The result of their collaboration is a wonderful listening experience. Verga's sinewave drones create a long and stretched sonic horizon over which Gebbia's 'soprano mutant ophicleide saxophone' soars, weeps and sings, resonating with strong reverb in a broad open space. The duo's musical aesthetic is extremely powerful: even if deeply emotional, it stays far away from any cheap sentimentalism, and at the same distance from 'new-agey' spiritualism. 

The album consists of two tracks, each around 18 minutes long. The first seems led by the saxophone, that arises almost organically out of a more basic voiceless primal sound of air blowing through a tube, a possible reference to the album's title 'Anemos' is the Greek word for 'wind', evolving into a stretched more human howling sound. The sinewaves increase in volume and the horn gradually strengthens and consolidates its initial hesitant existence. There are images of wideness, of spaciousness, desolation and silence.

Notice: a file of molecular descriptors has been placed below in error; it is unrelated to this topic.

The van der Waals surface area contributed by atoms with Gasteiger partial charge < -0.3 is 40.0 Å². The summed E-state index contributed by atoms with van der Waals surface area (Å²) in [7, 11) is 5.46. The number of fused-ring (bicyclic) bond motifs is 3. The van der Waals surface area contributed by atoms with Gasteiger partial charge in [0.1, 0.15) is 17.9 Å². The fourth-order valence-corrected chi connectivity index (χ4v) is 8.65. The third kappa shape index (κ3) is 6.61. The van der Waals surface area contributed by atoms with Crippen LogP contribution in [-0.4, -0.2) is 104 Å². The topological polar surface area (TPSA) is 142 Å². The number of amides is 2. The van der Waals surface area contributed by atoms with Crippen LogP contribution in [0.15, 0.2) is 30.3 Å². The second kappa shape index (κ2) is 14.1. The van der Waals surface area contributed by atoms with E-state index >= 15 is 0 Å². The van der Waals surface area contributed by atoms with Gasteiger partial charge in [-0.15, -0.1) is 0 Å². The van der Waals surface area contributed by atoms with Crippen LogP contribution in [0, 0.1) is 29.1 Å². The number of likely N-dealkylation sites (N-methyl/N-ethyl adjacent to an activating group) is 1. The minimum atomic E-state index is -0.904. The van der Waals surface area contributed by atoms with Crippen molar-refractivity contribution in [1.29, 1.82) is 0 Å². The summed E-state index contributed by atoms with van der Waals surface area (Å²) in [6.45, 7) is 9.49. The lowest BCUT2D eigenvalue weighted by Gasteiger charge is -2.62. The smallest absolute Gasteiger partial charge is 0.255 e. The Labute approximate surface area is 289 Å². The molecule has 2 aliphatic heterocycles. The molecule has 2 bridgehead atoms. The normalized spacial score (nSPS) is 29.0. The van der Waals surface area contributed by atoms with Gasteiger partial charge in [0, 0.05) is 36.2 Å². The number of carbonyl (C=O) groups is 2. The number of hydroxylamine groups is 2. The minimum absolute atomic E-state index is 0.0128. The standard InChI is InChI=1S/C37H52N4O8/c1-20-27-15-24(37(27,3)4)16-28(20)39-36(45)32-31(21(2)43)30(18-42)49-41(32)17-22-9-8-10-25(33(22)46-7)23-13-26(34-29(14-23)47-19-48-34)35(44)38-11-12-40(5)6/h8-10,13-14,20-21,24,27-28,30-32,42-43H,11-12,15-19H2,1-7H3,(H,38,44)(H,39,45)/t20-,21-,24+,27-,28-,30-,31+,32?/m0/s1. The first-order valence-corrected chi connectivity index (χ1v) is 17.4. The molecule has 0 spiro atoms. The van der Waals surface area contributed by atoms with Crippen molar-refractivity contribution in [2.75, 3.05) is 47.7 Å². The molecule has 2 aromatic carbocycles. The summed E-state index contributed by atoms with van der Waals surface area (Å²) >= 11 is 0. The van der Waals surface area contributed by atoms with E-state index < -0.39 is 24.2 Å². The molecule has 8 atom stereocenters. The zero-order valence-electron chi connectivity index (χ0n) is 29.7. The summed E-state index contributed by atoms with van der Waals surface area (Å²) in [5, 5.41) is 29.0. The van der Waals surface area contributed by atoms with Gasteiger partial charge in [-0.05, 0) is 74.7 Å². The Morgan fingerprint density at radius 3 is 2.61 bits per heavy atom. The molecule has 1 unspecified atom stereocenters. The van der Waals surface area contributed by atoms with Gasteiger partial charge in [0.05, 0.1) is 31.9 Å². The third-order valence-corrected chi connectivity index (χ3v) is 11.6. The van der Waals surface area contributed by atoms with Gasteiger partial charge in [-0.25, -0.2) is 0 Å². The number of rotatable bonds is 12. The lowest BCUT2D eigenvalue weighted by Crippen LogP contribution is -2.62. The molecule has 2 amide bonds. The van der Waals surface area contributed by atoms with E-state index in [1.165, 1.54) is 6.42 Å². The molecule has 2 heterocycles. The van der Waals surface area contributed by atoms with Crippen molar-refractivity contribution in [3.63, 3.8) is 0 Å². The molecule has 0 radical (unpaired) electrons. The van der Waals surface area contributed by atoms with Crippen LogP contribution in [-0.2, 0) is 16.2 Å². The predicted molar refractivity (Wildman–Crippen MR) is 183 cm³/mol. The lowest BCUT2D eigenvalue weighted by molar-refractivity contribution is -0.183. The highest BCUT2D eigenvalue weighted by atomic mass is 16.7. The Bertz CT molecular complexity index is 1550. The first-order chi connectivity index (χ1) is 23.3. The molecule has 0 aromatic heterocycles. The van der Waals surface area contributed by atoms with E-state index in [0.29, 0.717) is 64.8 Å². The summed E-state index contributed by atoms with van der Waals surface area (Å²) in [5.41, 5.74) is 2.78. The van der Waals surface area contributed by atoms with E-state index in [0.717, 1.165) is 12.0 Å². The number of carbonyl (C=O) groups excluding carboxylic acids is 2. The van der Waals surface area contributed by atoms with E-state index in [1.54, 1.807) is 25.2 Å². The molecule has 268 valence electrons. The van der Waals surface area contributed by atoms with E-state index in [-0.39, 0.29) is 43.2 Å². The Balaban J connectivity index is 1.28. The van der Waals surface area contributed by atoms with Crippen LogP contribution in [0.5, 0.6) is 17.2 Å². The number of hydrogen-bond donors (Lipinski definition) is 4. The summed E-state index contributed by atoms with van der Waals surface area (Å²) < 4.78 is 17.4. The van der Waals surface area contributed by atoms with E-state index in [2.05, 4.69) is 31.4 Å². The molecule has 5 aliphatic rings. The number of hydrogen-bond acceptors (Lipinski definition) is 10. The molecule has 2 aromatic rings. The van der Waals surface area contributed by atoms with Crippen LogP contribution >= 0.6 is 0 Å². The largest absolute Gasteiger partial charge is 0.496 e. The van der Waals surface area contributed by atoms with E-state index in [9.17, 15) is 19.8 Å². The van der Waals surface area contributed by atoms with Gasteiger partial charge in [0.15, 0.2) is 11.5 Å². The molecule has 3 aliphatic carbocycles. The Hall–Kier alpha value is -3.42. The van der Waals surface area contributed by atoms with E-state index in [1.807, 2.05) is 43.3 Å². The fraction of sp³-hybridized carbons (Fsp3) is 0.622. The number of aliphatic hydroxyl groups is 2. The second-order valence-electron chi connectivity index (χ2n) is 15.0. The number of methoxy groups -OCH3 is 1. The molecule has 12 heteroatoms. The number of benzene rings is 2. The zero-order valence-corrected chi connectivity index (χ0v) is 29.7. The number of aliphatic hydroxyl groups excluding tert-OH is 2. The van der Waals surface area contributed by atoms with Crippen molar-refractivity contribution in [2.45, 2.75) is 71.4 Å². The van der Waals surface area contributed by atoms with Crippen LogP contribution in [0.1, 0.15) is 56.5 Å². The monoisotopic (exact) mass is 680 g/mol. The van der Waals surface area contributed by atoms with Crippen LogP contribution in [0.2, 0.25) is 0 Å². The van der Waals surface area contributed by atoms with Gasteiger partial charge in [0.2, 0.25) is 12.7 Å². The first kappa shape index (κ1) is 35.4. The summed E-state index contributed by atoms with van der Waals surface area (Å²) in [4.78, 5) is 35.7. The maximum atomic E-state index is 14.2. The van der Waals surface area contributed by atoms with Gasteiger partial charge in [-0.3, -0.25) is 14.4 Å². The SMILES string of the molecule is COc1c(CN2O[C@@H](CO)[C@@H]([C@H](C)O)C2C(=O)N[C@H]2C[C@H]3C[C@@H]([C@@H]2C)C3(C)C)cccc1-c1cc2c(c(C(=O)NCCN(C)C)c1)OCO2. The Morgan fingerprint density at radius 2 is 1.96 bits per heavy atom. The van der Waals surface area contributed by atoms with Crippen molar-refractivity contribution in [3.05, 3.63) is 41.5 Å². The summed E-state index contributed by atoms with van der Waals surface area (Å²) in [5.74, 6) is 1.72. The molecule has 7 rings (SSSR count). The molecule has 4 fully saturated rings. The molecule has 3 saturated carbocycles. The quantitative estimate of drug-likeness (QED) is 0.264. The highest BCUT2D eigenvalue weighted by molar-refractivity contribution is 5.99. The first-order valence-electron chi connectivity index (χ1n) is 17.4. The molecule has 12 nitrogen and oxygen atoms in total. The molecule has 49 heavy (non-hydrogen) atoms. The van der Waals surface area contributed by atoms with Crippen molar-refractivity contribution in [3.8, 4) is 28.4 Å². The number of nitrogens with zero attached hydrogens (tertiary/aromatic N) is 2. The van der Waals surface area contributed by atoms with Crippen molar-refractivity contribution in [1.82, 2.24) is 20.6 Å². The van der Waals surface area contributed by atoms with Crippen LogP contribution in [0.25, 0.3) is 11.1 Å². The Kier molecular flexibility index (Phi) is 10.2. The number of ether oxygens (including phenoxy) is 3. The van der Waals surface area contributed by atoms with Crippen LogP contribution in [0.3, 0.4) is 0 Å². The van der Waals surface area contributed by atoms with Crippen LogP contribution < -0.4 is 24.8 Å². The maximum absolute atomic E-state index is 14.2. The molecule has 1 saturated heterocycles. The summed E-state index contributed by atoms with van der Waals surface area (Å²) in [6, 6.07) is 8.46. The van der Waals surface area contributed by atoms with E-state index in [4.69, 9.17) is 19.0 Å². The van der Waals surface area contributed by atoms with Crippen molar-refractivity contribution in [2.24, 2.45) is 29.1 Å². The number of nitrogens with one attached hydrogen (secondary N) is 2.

The second piece takes the sound even further, building on the first track. The space of the music contrasts with its introspective power, as if you're alone in the universe contemplating infinity. I wrongly assumed that some parts of the music were not improvised and that post-production added layers afterwards, yet I receive the confirmation that the entire album is improvised in real time, which makes the discipline, the incredible balance and pace even more exceptional, resulting in a calm intensity from beginning to end. 


Listen and download from Bandcamp.

Wednesday, May 24, 2023

Henry Threadgill - The Other One (Pi Recordings, 2023)

By Gary Chapin

The Other One presents the musical component of a large multi-media piece performed and recorded at Roulette Intermedium. The piece involved “film, paintings, photographs, electronics, voice loops, and orchestral music—noted and improvised.” I’ll talk about the music, per se, in a minute, but I bring this up because, though the music is playing in my home in isolation, it was created in a sort of collaboration with those other media. I’m not sure what to make of this insight, but it’s interesting to me.